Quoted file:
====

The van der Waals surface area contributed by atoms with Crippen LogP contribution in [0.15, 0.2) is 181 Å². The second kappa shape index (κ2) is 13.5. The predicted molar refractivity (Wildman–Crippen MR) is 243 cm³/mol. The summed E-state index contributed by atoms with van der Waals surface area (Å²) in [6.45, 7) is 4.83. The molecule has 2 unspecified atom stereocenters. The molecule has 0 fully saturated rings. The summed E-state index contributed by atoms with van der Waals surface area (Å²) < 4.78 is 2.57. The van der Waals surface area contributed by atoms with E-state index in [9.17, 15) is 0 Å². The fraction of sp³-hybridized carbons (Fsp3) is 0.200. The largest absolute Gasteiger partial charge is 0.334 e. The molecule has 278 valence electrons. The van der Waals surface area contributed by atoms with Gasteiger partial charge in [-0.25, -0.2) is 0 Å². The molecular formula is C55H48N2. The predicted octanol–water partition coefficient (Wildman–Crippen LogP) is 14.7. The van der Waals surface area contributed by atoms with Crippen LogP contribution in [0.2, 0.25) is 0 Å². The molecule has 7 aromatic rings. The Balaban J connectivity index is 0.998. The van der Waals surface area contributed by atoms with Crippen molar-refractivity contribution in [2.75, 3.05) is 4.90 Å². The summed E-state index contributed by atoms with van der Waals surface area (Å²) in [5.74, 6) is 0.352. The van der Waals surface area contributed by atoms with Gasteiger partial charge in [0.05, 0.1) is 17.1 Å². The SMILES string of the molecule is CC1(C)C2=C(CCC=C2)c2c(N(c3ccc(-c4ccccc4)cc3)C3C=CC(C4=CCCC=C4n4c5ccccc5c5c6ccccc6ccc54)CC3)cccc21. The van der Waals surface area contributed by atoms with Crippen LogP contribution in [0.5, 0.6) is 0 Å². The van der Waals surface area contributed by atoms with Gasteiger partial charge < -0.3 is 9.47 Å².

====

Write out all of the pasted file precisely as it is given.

The van der Waals surface area contributed by atoms with Crippen LogP contribution in [0.15, 0.2) is 181 Å². The second kappa shape index (κ2) is 13.5. The predicted molar refractivity (Wildman–Crippen MR) is 243 cm³/mol. The summed E-state index contributed by atoms with van der Waals surface area (Å²) in [6.45, 7) is 4.83. The molecule has 2 unspecified atom stereocenters. The molecule has 0 fully saturated rings. The summed E-state index contributed by atoms with van der Waals surface area (Å²) < 4.78 is 2.57. The van der Waals surface area contributed by atoms with E-state index in [9.17, 15) is 0 Å². The fraction of sp³-hybridized carbons (Fsp3) is 0.200. The largest absolute Gasteiger partial charge is 0.334 e. The molecule has 278 valence electrons. The van der Waals surface area contributed by atoms with Gasteiger partial charge in [-0.25, -0.2) is 0 Å². The molecular formula is C55H48N2. The predicted octanol–water partition coefficient (Wildman–Crippen LogP) is 14.7. The van der Waals surface area contributed by atoms with Crippen LogP contribution in [0.2, 0.25) is 0 Å². The molecule has 7 aromatic rings. The Balaban J connectivity index is 0.998. The van der Waals surface area contributed by atoms with Crippen molar-refractivity contribution in [2.75, 3.05) is 4.90 Å². The summed E-state index contributed by atoms with van der Waals surface area (Å²) in [5.74, 6) is 0.352. The van der Waals surface area contributed by atoms with Gasteiger partial charge in [0.05, 0.1) is 17.1 Å². The SMILES string of the molecule is CC1(C)C2=C(CCC=C2)c2c(N(c3ccc(-c4ccccc4)cc3)C3C=CC(C4=CCCC=C4n4c5ccccc5c5c6ccccc6ccc54)CC3)cccc21. The van der Waals surface area contributed by atoms with Crippen LogP contribution in [0.5, 0.6) is 0 Å². The van der Waals surface area contributed by atoms with Gasteiger partial charge < -0.3 is 9.47 Å².